What I need to find out is if there is a space between the frame and the axle, and if so how much?
    I do hope you can help as I have tried my usual sorces with no luck.
    It seems I have one of the few TR4A’s in Canada with a live axle all the others are IRS.
    Ian Thomson

    • Hi Ian,
      As I understand it the live axle TR4As were mainly shipped to the USA as the USA dealers wanted to keep the costs down for the TR4A cars. So perhaps your car originally came from south of the border.
      The pictures of the TR4A frames came from Graham Robson’s book “The Triumph TRs, A Collector’s Guide” that was written in 1977. There is a good discussion on all of the TRs including comments about the axles on the TR4 cars and its derivatives. I would recommend it to you.
      Perhaps for specific information about your problem, you might consider contacting a Triumph specialty shop in the USA.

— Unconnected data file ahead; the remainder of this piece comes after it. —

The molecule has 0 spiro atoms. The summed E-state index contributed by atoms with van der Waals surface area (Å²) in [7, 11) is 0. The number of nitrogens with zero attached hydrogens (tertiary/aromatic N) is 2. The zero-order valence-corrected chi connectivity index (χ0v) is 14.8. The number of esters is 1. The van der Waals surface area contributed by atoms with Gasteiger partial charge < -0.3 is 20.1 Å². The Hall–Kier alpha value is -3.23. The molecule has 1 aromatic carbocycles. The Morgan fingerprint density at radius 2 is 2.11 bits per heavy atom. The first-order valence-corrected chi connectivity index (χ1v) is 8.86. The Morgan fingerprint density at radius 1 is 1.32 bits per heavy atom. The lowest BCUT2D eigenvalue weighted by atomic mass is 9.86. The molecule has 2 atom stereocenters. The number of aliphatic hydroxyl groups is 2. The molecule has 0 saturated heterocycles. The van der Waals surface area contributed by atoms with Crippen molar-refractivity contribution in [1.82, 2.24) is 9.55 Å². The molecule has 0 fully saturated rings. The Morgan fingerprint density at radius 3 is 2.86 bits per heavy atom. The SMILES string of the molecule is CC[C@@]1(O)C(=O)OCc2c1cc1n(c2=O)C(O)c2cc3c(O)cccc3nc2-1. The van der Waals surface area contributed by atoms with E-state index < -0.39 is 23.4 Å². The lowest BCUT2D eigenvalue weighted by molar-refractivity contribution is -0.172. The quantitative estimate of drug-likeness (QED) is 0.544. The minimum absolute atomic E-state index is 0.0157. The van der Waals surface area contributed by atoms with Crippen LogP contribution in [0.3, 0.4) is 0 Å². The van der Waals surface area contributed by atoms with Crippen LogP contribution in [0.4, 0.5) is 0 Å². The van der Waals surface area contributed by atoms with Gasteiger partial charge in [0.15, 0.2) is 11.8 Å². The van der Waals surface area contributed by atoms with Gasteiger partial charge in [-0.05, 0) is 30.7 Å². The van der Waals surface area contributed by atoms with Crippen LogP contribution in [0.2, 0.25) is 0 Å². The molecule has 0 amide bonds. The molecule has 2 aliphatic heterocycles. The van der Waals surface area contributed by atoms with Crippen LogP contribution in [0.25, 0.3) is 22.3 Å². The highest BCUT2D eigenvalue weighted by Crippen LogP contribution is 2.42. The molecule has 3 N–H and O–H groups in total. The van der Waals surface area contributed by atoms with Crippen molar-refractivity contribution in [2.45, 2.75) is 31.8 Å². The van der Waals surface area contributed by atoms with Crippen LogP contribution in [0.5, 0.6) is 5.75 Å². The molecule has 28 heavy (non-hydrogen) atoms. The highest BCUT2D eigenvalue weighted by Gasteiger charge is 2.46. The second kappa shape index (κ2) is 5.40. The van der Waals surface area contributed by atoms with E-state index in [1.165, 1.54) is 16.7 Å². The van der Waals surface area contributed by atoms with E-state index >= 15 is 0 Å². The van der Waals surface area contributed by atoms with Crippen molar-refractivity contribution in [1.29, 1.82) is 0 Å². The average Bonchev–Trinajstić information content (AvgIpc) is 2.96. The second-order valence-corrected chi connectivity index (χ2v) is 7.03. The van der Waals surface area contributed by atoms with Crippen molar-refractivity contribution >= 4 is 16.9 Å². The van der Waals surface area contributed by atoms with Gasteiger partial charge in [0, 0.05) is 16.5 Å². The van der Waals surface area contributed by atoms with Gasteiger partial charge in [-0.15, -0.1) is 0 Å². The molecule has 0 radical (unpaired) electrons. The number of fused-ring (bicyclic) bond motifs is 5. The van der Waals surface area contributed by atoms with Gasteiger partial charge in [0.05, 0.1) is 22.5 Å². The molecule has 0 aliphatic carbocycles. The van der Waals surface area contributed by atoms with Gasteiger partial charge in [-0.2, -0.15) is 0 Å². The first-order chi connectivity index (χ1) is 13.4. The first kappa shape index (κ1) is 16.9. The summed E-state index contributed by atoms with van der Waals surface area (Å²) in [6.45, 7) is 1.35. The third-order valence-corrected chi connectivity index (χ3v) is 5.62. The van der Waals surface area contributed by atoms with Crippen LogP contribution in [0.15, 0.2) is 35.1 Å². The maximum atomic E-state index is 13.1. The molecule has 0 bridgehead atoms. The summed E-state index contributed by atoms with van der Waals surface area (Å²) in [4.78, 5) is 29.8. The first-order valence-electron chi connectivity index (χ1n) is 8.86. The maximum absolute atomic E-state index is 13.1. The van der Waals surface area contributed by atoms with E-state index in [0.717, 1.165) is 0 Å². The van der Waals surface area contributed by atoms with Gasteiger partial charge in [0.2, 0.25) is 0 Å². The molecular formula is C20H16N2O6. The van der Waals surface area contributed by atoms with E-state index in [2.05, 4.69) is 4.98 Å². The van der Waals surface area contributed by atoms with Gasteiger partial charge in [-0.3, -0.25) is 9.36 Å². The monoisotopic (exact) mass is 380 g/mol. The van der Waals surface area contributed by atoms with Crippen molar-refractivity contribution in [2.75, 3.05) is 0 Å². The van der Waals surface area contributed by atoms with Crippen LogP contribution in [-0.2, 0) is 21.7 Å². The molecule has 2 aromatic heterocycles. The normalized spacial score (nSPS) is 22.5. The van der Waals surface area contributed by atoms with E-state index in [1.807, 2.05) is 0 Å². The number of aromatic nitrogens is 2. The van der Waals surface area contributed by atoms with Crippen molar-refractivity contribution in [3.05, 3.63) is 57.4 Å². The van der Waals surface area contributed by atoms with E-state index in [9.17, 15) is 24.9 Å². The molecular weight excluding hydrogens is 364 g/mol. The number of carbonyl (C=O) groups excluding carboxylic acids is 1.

Steve McKelvie

  3. Dick Evans says:

    I have a 64 Morgan with a TR4A engine and a friend has a TR4 engine in his Morgan.
    What is the difference between the tr4 and tr4a engines? I am having trouble finding out.

    • Hi Dick,
      There apparently are slight differences. Using Graham Robson’s book “The Triumph TRs” as a guide, I note the following numbers: TR4 – 100 horsepower at 4,600 rpm with 127 lb-ft torque at 3,350 rpm. TR4A – 104 horsepower at 4,700 rpm and 132 lb-ft torque at 3,000 rpm. The difference in the two engines might be the inlet manifold with the TR4A engine being a little more efficient. Better air flow might explain the slightly higher rpm with the TR4A engine. Some early TR4 cars still used the 2 liter engine that had been in the TR3A, so if this is the case then there are more differences.

  4. Pingback: Triumph TR4 TR4A 1961 1968 Workshop Manual Brooklands Books Ltd UK | Workshop Manuals